Part of letting go of this old version of myself was to craft my new identity, which meant embracing my passion as a writer. I never had a formal qualification and battled to allow myself to explore this passion I was so drawn to.
I read book after book with the intention of ‘fixing’ myself. I never trusted myself, and I never backed my ideas; I had to keep learning more so that only then I would be ready to share my ideas with the world honestly. I was holding back my secret sauce, my essence.
I had to stop trying to show up as my perfect self to embrace my authentic self. The solution was to show up to my ideas, even if they were terrible ideas. I had to trust myself and write with my unique voice rather than replicate someone I admired.
I had to replace self-control for self-acceptance, and the solution was replacing perfection for progress.
Niel Gaiman is a prolific writer, and he said we all have about a million bad words in us that we need to purge before any of the good stuff can come out. When I started initially, I reminded myself that it’s just the process I need to break through the first layer.
It was my way of taking my advice and trusting the process, and believing that with practice, I will get better, it will start to flow, and I will display my unique voice.
It was so uncomfortable at first because I felt like an imposter, and it’s not pleasant to start at the beginning again. Looking at my first blog posts, I shared other people’s messages and insights because I wasn’t confident enough to share my ideas. Then with time, I began to find my stride and relate real stories and experiences.
To my surprise, these were the ones people resonated with because I was revealing my imperfect self.
How can I create a better form of control?
Although I was back on track physically, I had to solve the missing piece. In hindsight, I realized I never had a problem with food; I had a problem with me.
The solution wasn’t just about how I looked physically; that’s the Band-Aid. It never got to the root cause. Now I was willing to face it and break the emotional shackles of my former self.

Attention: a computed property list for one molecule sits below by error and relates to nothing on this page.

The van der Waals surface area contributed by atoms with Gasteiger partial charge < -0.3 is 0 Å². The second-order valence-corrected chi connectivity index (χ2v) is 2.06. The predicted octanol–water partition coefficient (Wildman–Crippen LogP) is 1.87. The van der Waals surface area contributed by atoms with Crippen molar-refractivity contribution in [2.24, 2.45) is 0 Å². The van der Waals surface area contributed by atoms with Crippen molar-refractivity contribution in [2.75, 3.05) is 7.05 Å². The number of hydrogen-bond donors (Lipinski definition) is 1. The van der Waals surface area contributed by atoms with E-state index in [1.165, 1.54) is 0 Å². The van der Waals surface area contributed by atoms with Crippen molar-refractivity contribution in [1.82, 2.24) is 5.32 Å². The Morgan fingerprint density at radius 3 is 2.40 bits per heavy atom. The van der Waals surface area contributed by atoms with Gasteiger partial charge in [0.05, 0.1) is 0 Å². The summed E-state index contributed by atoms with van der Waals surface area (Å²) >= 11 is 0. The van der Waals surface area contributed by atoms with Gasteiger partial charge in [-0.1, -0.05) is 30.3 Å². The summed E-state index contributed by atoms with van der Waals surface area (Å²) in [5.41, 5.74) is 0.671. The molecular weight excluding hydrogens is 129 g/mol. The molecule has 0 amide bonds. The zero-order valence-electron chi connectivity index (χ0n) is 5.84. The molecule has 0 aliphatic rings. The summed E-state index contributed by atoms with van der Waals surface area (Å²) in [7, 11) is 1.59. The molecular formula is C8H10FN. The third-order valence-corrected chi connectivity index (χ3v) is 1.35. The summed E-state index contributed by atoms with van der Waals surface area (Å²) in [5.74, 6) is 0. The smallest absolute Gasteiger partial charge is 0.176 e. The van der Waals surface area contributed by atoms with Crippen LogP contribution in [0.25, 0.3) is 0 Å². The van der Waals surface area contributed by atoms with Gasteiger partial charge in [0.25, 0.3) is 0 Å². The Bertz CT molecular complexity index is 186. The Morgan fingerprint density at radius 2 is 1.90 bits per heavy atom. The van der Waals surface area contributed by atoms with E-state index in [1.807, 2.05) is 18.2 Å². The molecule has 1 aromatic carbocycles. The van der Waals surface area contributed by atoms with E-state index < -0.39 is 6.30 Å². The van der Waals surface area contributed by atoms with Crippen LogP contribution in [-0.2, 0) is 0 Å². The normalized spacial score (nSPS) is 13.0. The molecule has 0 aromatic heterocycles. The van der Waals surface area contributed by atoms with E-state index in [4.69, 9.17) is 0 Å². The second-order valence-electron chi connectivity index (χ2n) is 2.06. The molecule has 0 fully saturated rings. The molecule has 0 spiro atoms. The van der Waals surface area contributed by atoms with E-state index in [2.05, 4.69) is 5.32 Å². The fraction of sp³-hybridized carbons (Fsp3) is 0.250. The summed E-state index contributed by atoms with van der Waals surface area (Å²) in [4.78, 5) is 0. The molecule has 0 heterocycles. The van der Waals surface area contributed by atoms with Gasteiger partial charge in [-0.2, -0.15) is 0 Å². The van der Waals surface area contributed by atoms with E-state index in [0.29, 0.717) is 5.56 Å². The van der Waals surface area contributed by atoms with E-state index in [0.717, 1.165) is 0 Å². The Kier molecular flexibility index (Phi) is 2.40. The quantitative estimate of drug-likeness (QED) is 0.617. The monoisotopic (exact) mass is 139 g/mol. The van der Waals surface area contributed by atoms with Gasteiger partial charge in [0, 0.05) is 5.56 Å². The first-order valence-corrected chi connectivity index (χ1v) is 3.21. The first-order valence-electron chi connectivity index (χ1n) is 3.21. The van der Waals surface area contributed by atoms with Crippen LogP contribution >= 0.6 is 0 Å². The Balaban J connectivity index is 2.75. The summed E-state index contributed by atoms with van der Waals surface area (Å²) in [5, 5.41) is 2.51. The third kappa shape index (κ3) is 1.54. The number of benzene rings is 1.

I replaced the false sense of control that food restriction gave me with the practice of yoga and meditation. This spiritual practice gave me the tools of faith, and a means to let go safely. I never had control of my external world; life happens irrespective of my preferences for how it should be.
Meditation provided a safe space to shut down the monkey mind and my ruminating anxious thoughts. My meditation teacher’s famous line is, ‘You don’t do Yoga, Yoga does you. You don’t do the poses; the poses do you’. By showing up on the mat, I didn’t have to figure out how shifts were happening but trust the process.
Have you ever been the host of an event or function? It’s awfully stressful, and you can never enjoy it because you are worried about everyone else and being the ultimate hostess. When you show up to someone else’s function, it’s a different story. You can enjoy it with a peaceful heart and enjoy the experience.
Meditation has allowed me to view myself as the guest of my life rather than the organizer. I don’t need to figure out how to control every aspect of my external world, only my inner world. My role is to show up, take action and enjoy the process without attachment to the outcome.
How can I reframe my experience?
I had successfully let go of this old version of me, but there was a risk of throwing out the good aspects as well, which posed an interesting question:
How do you reconnect to the parts of yourself you have disowned?
Rather than resent this old version of me, I thanked her.
You can never change the past, but you have the power to change the meaning you ascribe to it. I decided to stop seeing my Anorexia as something that happened to me but rather something that happened for me. The 13th-century poet Rumi famously said:
‘The Wound is the place where the light enters’.
I chose to see it as my greatest teacher because it has given me the gifts of compassion, empathy and an opportunity to develop courage and strength. As Patsy, my meditation teacher, so aptly says, ‘The wound is no longer the place I bleed but the place of strength and courage’.
You can decide in a moment to reframe how you view your past and acknowledge the person you are as a result of it. We discover a depth to life and inner courage we never knew existed by walking through the pain and incorporating the wisdom.
The inner critic cannot be destroyed, only managed, which leaves me open to the possibility of a future failure.
My ultimate goal is that when I fall off the wagon, I will bounce back quicker with less judgement and more unconditional self-love, friendliness and compassion.
My current self is way ahead of the old version of me, but fortunately, she is imperfectly perfect. My current self and future self have joined forces to integrate my valuable lessons and continue to evolve.
What I have learnt is all I can do is let go of the story and keep the lessons. The wound is no longer the place I bleed but the place I heal from.
How do I know I have let go of this old version of me? When I slip up, I genuinely care.
I choose to be authentic to my future self and the person I aspire to be with a gentle acceptance of the past versions which have shaped me into the person I am today.
Here’ to letting go,